California’s tech industry has a long way to go in regard to racial and gender parity in both employment opportunities and upward mobility, yet one African American woman has managed to defy the odds.

Just recently, tech giant Google announced the promotion of Valeisha Butterfield Jones. She was tapped to head the company’s global women and Black community engagement initiative.

Many believe the well-deserved appointment did not come out of the blue. The tech industry is playing catch-up in providing opportunities for Blacks, educated in STEM, to find opportunities in the tech companies and the industry has been criticized for its complacency.

When the appointment was announced, Jones, a proud graduate of HBCU Clark Atlanta University in Georgia, said, “I met one-on-one with Googlers and heard their stories and watched senior leaders experience an awakening as they learned some of the challenges young Black professionals face in tech.”

Jones has established a reputation as a clarion voice in the high-tech industry who works to promote and advocate for Historically Black Colleges and Universities to be included relative to the promotion of science, technology, engineering and math (STEM) education. An effort that, over time, could help change the demographics of the Google empire.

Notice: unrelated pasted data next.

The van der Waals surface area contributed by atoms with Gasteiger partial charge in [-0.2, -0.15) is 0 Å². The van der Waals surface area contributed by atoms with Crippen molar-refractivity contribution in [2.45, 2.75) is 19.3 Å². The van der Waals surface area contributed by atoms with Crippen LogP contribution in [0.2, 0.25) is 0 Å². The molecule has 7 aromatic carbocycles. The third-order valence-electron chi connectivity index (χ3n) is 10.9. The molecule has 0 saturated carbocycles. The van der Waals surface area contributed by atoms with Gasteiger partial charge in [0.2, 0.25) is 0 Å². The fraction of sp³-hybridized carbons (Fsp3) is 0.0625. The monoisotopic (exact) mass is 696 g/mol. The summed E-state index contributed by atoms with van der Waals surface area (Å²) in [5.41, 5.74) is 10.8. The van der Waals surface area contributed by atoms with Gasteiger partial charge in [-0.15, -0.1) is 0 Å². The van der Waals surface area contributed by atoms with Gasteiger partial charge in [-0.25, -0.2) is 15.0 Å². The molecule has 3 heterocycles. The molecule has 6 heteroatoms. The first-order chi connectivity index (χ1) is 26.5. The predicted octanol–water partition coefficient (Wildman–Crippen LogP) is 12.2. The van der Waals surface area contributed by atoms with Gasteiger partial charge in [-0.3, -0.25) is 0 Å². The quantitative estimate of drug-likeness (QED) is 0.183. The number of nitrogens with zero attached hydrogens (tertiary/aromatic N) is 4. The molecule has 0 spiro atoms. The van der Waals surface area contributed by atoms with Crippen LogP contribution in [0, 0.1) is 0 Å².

The broader tech industry in California hasn’t progressed much further in this regard. On average, in Silicon Valley, less than eight percent of tech employees are Black. This was most evident when an analysis of the industry’s employment demographics from 2016 showed 90 percent of the industry’s workforce was White and Asian.

Google is not only feeling pressure from African Americans and other minorities to level the playing field in regard to diversity, the women’s movement has also raised its voice for equality. The cries for gender parity sweeping the nation has reached the employment ranks at Google as well.

Last September, three former employees filed a lawsuit against the corporation, claiming it systematically paid women less than men, slow-walked female promotions, assigned them to lower paying jobs and overall denied them opportunities without consideration that were allegedly afforded men.

Although the women also sought class action status for their claim, last December a California judge rejected that request. Ruling in Google’s favor, the judge stated the class as defined was overbroad. According to the judge, it did not, “purport to distinguish between female employees who may have valid claims against Google based upon its alleged conduct from those who do not.”

In the ongoing controversy over how Google values its minority and female employees, advocates of both groups believe the company made a successful step in the right direction with the promotion of Jones.Stephanie Williams, Features WriterStephanie E. Williams is an award winning investigative reporter, editor and activist who has contributed to several Inland Empire publications. Williams spent more than thirty years as a middle-manager in the telecommunications industry before retiring to pursue her passion as a reporter and non-fiction writer. Beyond writing, Williams’ personal interests include stone-carving, drumming and sculpting.